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  24. Wow, wow, WOW! It’s absolutely wonderful and so inventive for a small space! I’d never want to come in and you’ve got your privacy too, by the looks of it. Love Siddy’s ‘smile’. And I second the flowery rug idea too – you should go for it!

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  25. A brilliant, inventive, transformation, Pauline. I see why you and Jackie get on so well. Bringing soil back from the park had me screaming with laughter. Now, who could have been the official photographer? 🙂

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  26. It’s wondrous, Pauline. A hey-ho from here. It’s a place to sit and ponder, and each new leaf is a thing of marvel. Well done. Yesterday I planted 13 lettuces in a tiny patch. I go and look at them every quarter of an hour. Such is the pleasure and joy of life!

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  27. Wow, Pauline – you have been busy! The garden is looking absolutely brilliant – a wonderful personal space – lucky you!
    I laughed out loud at the vision of you scattering soil in your local park – what a hoot. I think your trash cans are inspired.
    Wishing you many tranquil summer evenings sitting in your verdant space reading away to your heart’s content xx

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  28. I would be so content in a small garden with a Siddy for company. As it is I have a couple of acres and 72 is getting too old to keep it going. Yours looks so comfortable.

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    • Though open space itself is very nice, and there are times when I would love to have just a tad more room – I do appreciate the smaller space as the years creep up – much easier to manage! And yes, every one should have a Siddy!

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  29. Many a difficult hour
    Of lift and tote and scour
    Went into creating this shower
    Of sunshine and blooming flower;
    And now a contented meow-er,
    A cute- as-a-button bow-wow-er
    And Pauline, the creative power,
    Enjoy a resplendent bower!

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    • I’ve got a comfortable, if tiny home; a large tailed cat from Maine who sings and gurgles when content; probably the happiest puppy in the entire world and my own Official Photographer – all I was lacking was my very own Poet Laureate.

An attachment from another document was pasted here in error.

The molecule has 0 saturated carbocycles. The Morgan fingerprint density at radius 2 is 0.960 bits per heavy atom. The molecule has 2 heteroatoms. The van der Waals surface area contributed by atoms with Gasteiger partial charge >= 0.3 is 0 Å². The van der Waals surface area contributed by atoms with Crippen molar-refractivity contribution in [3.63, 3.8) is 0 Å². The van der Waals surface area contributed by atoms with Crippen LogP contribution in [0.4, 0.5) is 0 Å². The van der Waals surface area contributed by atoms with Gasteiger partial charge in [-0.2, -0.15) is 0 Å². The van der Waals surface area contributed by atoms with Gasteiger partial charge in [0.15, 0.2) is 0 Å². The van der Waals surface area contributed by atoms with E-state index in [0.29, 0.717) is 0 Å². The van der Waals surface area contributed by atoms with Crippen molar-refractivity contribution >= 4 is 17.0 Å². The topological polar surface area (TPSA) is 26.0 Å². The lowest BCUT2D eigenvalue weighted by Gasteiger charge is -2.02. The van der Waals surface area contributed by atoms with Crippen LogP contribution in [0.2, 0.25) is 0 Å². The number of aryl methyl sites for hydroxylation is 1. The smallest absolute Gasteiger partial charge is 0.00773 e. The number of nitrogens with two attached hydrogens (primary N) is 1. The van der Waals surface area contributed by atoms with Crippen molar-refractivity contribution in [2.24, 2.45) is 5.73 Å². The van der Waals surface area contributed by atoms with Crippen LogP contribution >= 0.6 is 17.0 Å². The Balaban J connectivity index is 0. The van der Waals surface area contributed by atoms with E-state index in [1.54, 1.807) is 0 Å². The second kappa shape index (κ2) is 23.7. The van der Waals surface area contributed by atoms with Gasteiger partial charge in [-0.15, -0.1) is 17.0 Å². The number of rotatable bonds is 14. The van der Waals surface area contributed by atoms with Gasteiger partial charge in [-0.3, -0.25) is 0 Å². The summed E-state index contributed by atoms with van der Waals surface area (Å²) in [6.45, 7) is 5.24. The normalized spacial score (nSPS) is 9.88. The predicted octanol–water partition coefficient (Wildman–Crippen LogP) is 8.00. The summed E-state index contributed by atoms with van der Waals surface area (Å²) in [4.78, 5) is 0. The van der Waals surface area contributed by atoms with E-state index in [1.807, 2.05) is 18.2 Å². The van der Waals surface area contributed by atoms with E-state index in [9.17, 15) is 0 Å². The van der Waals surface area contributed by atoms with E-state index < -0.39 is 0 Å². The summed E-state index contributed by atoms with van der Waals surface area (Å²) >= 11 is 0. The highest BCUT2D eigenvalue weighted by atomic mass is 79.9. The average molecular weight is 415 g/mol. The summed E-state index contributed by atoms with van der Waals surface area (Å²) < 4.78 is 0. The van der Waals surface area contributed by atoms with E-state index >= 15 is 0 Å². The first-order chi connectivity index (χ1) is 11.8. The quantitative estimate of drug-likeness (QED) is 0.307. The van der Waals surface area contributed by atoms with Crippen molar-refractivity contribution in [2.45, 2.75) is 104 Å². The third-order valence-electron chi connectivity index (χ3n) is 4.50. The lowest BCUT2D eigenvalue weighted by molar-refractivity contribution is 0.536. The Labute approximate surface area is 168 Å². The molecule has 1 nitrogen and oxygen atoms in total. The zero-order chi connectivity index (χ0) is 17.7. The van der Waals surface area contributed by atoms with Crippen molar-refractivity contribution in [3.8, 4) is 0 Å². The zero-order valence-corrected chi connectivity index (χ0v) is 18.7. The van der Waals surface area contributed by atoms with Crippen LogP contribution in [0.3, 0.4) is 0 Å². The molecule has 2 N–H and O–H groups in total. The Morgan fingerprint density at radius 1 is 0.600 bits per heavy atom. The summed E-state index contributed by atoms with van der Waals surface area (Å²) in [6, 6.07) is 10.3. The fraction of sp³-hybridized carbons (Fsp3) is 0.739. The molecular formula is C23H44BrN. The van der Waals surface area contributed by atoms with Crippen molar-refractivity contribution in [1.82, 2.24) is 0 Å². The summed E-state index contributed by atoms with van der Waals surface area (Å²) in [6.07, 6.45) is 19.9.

I lack no more 🙂

      That made me gurgle with delight, thank you Cynthia, you just made my day xoxo

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  30. Love what you’re doing with the courtyard, very nice vibe (I laughed at the plastic chairs because damn they are comfortable aren’t they! And practical. We kept ours even after we replaced the outdoor setting with a timber one. 🙂 I just wish they came in purple!) and Siddy’s face is so adorable and happy! Smooshable!! xo

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    • I was amazed at how comfy they are…. I was putting my backside in chairs that cost $75 – $100 each that were rickety and narrow and not comfortable – then I staggered into a pyramid of these things and thought to give one a sit test and wow, PASS!! Wouldn’t colours be great on them – I wonder if they can be painted ………… Siddy is the happiest dog I have ever known – I just adore him!

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  31. Pauline, you have worked wonders with your tiny courtyard, it looks beautiful, so bright and fresh. I love how your indoors flows to the outside. Your hard work has paid off in time for summer sitting…..oh and I’m happy to perch on the doorstep, put a cushion under me bum, and I’ll be fine 🙂

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  32. Siddy is beyond gorgeous and into precious gem territory. He’s the best little Siddy ever! I love his smile. Your garden looks great. All the color and smells from the flowers will certainly be cheerful and make both you and Siddy smile.

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  33. He certainly is gorgeous 🙂 Love what you have done with your containers, I look at our big rambling garden/pile of weeds and wish sometimes for the love wee courtyard garden I had in my last place! And you know I love Bohemian, that picture is just a joy 🙂